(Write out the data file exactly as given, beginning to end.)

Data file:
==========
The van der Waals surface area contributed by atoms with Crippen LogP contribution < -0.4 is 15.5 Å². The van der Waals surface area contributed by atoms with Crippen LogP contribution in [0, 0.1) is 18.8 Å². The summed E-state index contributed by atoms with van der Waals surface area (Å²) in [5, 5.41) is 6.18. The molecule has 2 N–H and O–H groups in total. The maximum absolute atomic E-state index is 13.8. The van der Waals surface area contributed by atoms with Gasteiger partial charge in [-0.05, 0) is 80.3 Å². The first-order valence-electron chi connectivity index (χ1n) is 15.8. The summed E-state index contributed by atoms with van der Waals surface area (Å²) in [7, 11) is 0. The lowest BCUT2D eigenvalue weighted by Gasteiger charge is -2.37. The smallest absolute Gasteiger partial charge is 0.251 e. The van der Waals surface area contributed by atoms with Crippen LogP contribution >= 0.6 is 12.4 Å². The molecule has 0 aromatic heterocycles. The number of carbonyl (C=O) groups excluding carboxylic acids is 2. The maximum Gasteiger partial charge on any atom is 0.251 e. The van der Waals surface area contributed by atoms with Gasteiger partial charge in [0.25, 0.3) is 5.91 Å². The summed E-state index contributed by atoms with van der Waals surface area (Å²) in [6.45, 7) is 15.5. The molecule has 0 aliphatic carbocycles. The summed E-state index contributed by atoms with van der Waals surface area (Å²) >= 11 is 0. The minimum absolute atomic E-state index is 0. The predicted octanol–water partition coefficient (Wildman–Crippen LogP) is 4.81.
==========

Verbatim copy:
The van der Waals surface area contributed by atoms with Crippen LogP contribution < -0.4 is 15.5 Å². The van der Waals surface area contributed by atoms with Crippen LogP contribution in [0, 0.1) is 18.8 Å². The summed E-state index contributed by atoms with van der Waals surface area (Å²) in [5, 5.41) is 6.18. The molecule has 2 N–H and O–H groups in total. The maximum absolute atomic E-state index is 13.8. The van der Waals surface area contributed by atoms with Gasteiger partial charge in [-0.05, 0) is 80.3 Å². The first-order valence-electron chi connectivity index (χ1n) is 15.8. The summed E-state index contributed by atoms with van der Waals surface area (Å²) in [7, 11) is 0. The lowest BCUT2D eigenvalue weighted by Gasteiger charge is -2.37. The smallest absolute Gasteiger partial charge is 0.251 e. The van der Waals surface area contributed by atoms with Crippen LogP contribution >= 0.6 is 12.4 Å². The molecule has 0 aromatic heterocycles. The number of carbonyl (C=O) groups excluding carboxylic acids is 2. The maximum Gasteiger partial charge on any atom is 0.251 e. The van der Waals surface area contributed by atoms with Gasteiger partial charge in [0.25, 0.3) is 5.91 Å². The summed E-state index contributed by atoms with van der Waals surface area (Å²) in [6.45, 7) is 15.5. The molecule has 0 aliphatic carbocycles. The summed E-state index contributed by atoms with van der Waals surface area (Å²) >= 11 is 0. The minimum absolute atomic E-state index is 0. The predicted octanol–water partition coefficient (Wildman–Crippen LogP) is 4.81.